The art and science of Souly Fibre

An advert in a shop window was the first step in a new creative direction for Colleen Jamieson. In her hilltop cottage in the rural Northland district of Kaipara, she now weaves flax into beautiful kete, household items and traditional Māori clothing, while her daughter Dusk assists with the running of her Felt shop, Souly Fibre.

Colleen weaving,

Flax art work,

What do you make?
Anything in flax: kete, whāriki (mats), table mats, traditional clothing (e.g. rāpaki and maro). I also do tāniko (Māori finger weaving) traditionally seen on the top of korowai (feather cloaks).

How did you get into your craft?
I’ve always been interested in fibre crafts and making things when I saw an ad on a shop window advertising a course in flax weaving at a local Kaipara marae. I needed a new direction in my life and the support and encouragement among flax weavers has been fantastic.

I needed a new direction in my life and the support and encouragement among flax weavers has been fantastic.

Do you have formal training or qualifications in your craft?
The flax weaving course was a NZQA diploma in fine arts. We stayed on the marae over weekends for instruction and wove all weekend.

Your favourite materials, tools and processes?
As part of the course we collected together our own tools. I grow my own flax and also harvest from roadsides. I use flax dyes and found objects from beaches and elsewhere.

Placemats in progress,

Flax ready to be used in weaving,

Weaving close up,

Flax placemats – coming soon,

Describe your workspace:
Small studio, great views!

What inspires you?
My inspiration comes from the flax itself and the amazing design history in flax weaving. I am also inspired by pure fashion and design and I enjoy using the traditional patterns in protest art.

Five words that describe your mind:
Fast, flexible, philosophical, functional, friendly.

Is there a philosophy behind your work?
Weaving flax has given me a deeper understanding of Māori spiritual values and their eco-friendly perspective. As a scientist I love the ability of flax to suck up nitrates from water ways, stabilise land and form a possum proof fence line.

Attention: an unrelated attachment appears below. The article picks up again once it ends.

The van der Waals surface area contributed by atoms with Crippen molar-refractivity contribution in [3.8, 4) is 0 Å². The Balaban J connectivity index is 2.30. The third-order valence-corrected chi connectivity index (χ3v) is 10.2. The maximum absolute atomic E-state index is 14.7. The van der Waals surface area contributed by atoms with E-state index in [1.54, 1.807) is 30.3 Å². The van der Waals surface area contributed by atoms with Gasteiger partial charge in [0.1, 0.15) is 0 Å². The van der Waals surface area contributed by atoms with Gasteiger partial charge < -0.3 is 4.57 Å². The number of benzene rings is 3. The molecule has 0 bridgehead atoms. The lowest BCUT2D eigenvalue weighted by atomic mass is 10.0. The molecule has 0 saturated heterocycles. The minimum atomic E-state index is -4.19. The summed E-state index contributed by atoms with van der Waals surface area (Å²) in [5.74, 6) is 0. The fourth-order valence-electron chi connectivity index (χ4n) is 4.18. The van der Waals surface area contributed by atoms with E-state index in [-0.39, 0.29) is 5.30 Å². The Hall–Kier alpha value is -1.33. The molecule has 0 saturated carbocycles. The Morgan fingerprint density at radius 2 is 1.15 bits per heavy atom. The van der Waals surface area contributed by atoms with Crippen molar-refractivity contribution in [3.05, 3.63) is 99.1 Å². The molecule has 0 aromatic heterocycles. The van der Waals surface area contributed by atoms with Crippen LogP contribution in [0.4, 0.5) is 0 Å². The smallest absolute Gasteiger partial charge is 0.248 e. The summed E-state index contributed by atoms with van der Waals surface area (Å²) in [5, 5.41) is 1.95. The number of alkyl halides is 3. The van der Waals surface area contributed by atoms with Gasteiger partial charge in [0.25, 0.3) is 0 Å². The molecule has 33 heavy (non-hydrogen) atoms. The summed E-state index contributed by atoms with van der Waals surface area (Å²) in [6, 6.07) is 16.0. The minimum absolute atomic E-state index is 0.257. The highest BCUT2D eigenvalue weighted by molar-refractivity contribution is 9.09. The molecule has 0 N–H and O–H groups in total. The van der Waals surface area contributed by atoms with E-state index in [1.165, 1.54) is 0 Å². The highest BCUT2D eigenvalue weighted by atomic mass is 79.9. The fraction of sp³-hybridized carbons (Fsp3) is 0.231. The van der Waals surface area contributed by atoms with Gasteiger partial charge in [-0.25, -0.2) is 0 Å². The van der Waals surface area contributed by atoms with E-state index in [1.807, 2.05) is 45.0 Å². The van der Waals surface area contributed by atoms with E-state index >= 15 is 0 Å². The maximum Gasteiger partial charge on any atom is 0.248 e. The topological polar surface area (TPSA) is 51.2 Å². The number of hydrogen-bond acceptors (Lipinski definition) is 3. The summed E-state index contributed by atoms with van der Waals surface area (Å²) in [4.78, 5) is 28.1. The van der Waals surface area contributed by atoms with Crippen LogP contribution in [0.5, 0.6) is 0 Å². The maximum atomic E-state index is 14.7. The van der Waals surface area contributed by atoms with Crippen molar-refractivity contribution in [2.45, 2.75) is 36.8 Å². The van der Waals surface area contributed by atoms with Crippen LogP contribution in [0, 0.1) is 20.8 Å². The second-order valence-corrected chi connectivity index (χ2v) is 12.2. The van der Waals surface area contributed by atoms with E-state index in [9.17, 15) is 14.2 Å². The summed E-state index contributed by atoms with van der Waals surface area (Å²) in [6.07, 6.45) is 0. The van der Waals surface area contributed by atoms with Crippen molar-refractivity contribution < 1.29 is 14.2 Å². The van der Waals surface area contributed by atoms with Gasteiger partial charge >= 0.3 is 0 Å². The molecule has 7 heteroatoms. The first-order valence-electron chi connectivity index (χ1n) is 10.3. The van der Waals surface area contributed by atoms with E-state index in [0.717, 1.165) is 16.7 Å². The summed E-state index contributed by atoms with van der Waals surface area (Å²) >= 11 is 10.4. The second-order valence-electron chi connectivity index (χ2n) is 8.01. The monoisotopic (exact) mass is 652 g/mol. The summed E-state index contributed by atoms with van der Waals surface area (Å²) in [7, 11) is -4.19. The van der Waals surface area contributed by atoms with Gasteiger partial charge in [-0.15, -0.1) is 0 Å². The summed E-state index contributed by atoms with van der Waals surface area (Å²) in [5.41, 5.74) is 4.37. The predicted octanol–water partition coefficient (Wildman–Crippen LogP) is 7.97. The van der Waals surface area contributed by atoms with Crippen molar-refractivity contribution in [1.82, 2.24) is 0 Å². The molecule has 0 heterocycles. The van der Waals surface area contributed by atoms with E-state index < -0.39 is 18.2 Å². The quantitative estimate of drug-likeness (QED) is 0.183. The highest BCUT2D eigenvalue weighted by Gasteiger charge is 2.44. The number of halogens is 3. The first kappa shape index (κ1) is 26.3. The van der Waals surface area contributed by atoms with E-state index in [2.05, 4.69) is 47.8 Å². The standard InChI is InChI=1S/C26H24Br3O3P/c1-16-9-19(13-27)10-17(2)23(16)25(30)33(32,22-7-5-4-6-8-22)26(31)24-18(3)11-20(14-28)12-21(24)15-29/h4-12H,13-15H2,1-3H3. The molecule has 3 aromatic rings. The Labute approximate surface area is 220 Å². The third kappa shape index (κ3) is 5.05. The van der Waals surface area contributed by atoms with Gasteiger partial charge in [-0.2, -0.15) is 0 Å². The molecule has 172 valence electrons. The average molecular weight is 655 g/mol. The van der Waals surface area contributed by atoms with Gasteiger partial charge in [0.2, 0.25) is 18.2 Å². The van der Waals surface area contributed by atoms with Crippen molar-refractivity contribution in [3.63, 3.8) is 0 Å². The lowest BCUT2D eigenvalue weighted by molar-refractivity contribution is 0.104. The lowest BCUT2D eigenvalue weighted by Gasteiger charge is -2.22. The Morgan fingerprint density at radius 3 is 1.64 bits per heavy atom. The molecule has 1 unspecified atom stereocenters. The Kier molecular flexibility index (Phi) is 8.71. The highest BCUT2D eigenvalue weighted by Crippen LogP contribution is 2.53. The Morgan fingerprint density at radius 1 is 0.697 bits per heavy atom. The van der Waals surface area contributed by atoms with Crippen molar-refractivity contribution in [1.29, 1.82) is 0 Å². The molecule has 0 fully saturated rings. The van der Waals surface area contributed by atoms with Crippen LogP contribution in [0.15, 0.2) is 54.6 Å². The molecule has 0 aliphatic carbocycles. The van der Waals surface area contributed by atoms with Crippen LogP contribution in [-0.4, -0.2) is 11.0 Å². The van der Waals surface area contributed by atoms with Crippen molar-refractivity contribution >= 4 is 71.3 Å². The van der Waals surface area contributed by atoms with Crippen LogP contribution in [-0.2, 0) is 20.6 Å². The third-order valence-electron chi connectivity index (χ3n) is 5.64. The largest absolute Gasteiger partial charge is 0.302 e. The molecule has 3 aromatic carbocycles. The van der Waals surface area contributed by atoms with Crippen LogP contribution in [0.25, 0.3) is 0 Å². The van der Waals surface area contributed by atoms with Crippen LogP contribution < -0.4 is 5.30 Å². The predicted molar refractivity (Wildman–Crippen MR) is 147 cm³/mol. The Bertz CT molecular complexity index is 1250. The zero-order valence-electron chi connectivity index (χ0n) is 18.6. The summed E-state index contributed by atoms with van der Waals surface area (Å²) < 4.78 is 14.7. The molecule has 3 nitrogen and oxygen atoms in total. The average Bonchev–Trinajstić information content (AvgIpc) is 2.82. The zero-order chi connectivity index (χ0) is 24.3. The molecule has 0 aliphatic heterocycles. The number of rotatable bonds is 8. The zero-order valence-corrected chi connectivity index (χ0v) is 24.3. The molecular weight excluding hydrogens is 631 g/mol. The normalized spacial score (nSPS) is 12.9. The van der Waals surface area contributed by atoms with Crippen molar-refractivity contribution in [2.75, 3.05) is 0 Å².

Colleen collecting flax,

Yellow koru kete,

As a scientist I love the ability of flax to suck up nitrates from water ways, stabilise land and as a possum proof fence line.

Your favourite feedback from a customer:
Several customers have commented that the kete are beautifully crafted and all have been happy with the service and prompt postage.

What are you currently listening to?
Gone back to old Paul Simon Graceland.

Recommend an album:
Ziggy Stardust is an old favourite and with David Bowie passing I imagine everyone is listening to it at the moment.

What’s your favourite childhood book and why?
The Cat in the Hat. The crazy rhyming.

What are you reading now?
Crime and Punishment.

Who is your hero/heroine?
Brendan McCullum, I enjoy his pure recklessness, anger and aggression on the cricket pitch and his deeper understanding of the game.


Brown koru kete,

Flax floor mat,

A favourite quote:
Good ecology is always good economically.

Do you have any pets?
Miss Poppy – a terrier with a perfect spot, and Mr Licky – a ginger cat that likes to lick feet.

If you were a crafty superhero, what would your name and superpower be?
Voxwoman – a super voice to convince people that we need zero population growth and coexistence… the trees and us. It is time to clean up the planet and forget about this out of date economic paradigm called fiscal growth.

What advice do you have for those starting out in a crafty business?
Be prepared to work hard. You don’t get paid by the hour. Each kete I make takes about 20 hours.

What was the last handmade item you bought?
Beautiful Yahtzee dice made from rimu and kahikatea in a little totara box.

What’s in store for 2016?
I plan to have a big year on flax placemats – coming soon!

Wine kete,

Colleen has very kindly offered a prize for one lucky Felt reader of this gorgeous (and very practical!) Souly Fibre wine bottle kete. This kete fits a standard wine bottle and is a very stylish way to take a bottle of wine out to dinner. To be in to win, simply leave a comment telling us what you like about Colleen’s story and her work. The draw will be made on Friday 12 February and is open to New Zealand residents only.


See more Souly Fibre on Felt »


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5 Responses to “The art and science of Souly Fibre”

  1. Jo says:

    Love your weaving style Colleen and appreciate your respect and love for our harakeke. Very cool wine bottle kete! Looking forward to seeing your future pieces.

  2. Sam says:

    I will keep a look out for your placemats. I would love to have something so beautiful and practical at my dinner table.

  3. Cathleen kemp says:

    Love flax. Love how useful it is and how we can create interesting and practical things. Didn’t know it was a natural possum barrier. Would like to learn more about it. Would like to take a course in near future.

  4. Jodie Denton says:

    Wow what beautifully created stunning pieces of art work. I love your work. I would dearly love to be able to make creations like this. A friend of mines mother in law brought a beautiful kete as a gift for her. ….she lives in the far north. …i wonder if it’s one of yours? ! Lovely detail like your work. Keep up the great work – as a ngai tahu descendant, i appreciate your cultural and environmental ethos behind your creations. :-)

  5. Josie says:

    What beautiful work, and it’s always so nice to hear about the person behind the creations. I love your philosophy Colleen and I’m definitely going to be saving my pennies up for your large carry-all kete – what an awesome market basket!

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